Women with severe mental illness are up to five times more likely than the general population to be victims of sexual assault and two to three times more likely to suffer domestic violence, reveals new research led by UCL and King’s College London funded by the Medical Research Council and the Big Lottery.
The study found that 40% of women surveyed with severe mental illness had suffered rape or attempted rape in adulthood, of whom 53% had attempted suicide as a result. In the general population, 7% of women had been victims of rape or attempted rape, of whom 3% had attempted suicide. 12% of men with severe mental illness had been seriously sexually assaulted, compared with 0.5% of the general population.
The findings are based on a survey of 303 randomly-recruited psychiatric outpatients who had been in contact with community services for a year or more, 60% of whom had a diagnosis of schizophrenia. They were interviewed using the British Crime Survey questionnaire for domestic and sexual violence, and their responses were compared to those from 22,606 respondents to the 2011/12 national crime survey. The results were adjusted for a wide range of socio-economic factors including age, ethnicity and marital status.
“The number of rape victims among women with severe mental illness is staggering,” says lead author Dr Hind Khalifeh of UCL’s Division of Psychiatry. “At the time of the survey, 10% had experienced sexual assault in the past year, showing that the problems continue throughout adulthood. Considering the high rate of suicide attempts among rape victims in this group, clinicians assessing people after a suicide attempt should consider asking them if they have been sexually assaulted. Currently this is not done and so patients may miss opportunities to receive specialist support.”
Men and women with mental illness were also found to be more likely to be victims of domestic violence than the general population. Domestic violence includes emotional, physical and sexual abuse. 69% of women and 49% of men with severe mental illness reported adulthood domestic violence.
Domestic violence from family members (other than partners) made up 63% of total domestic violence cases against psychiatric patients compared with 35% of the general population.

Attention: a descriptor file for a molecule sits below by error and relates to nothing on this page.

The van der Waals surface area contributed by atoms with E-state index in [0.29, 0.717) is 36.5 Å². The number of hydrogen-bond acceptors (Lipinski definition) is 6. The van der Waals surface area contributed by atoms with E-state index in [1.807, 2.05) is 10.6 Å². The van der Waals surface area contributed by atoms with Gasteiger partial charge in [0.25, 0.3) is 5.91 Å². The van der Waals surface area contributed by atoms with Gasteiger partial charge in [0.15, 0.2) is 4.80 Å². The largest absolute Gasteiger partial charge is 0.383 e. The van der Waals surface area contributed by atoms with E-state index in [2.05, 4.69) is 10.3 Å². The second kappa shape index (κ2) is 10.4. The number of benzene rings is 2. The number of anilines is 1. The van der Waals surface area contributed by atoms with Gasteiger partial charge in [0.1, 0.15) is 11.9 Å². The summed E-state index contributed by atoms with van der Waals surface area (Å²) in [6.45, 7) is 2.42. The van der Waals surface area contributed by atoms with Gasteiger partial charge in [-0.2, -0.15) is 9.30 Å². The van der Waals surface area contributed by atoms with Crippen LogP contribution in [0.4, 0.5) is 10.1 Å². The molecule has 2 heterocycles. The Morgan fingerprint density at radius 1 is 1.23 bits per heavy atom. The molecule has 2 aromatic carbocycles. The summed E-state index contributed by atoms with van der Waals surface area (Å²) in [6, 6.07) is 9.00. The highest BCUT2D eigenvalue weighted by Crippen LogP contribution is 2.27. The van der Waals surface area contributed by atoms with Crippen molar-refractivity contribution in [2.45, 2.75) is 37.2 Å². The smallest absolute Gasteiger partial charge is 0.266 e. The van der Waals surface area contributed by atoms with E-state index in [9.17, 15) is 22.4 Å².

“Most domestic violence prevention policies for adults focus on partner violence, but this study shows that interventions for psychiatric patients also need to target family violence,” says Dr Khalifeh.
The study shows a strong association between mental illness and sexual and domestic violence, but the direction of causality is not certain. In some cases, experiences of violence may have contributed to the onset of mental illness. However, violence experienced in the past year would have been after diagnosis of severe mental illness since all participating patients had been under the care of mental health services for at least a year.
The results were adjusted for drug and alcohol use in the past year, but this did not significantly affect the outcomes and causality is hard to determine. Drug and alcohol use may increase the risk of being a victim, but equally victims of violence may turn to drugs or alcohol as a way of coping.
Senior author Louise Howard, Professor in Women’s Mental Health at King’s College London, says: “This study highlights that patients with severe mental illness are at substantially increased risk of being a victim of domestic and sexual violence. Despite the public’s concern about violence being perpetrated by patients with severe mental illness, the reality for patients is that they are at increased risk of being victims of some of the most damaging types of violence.”
Read the full Open Access paper, “Domestic and sexual violence against patients with severe mental illness”, published in Psychological Medicine, free of charge here: http://journals.cambridge.org/download.php?file=%2FPSM%2FS0033291714001962a.pdf&code=23aa60132ef048ce00828a47df480146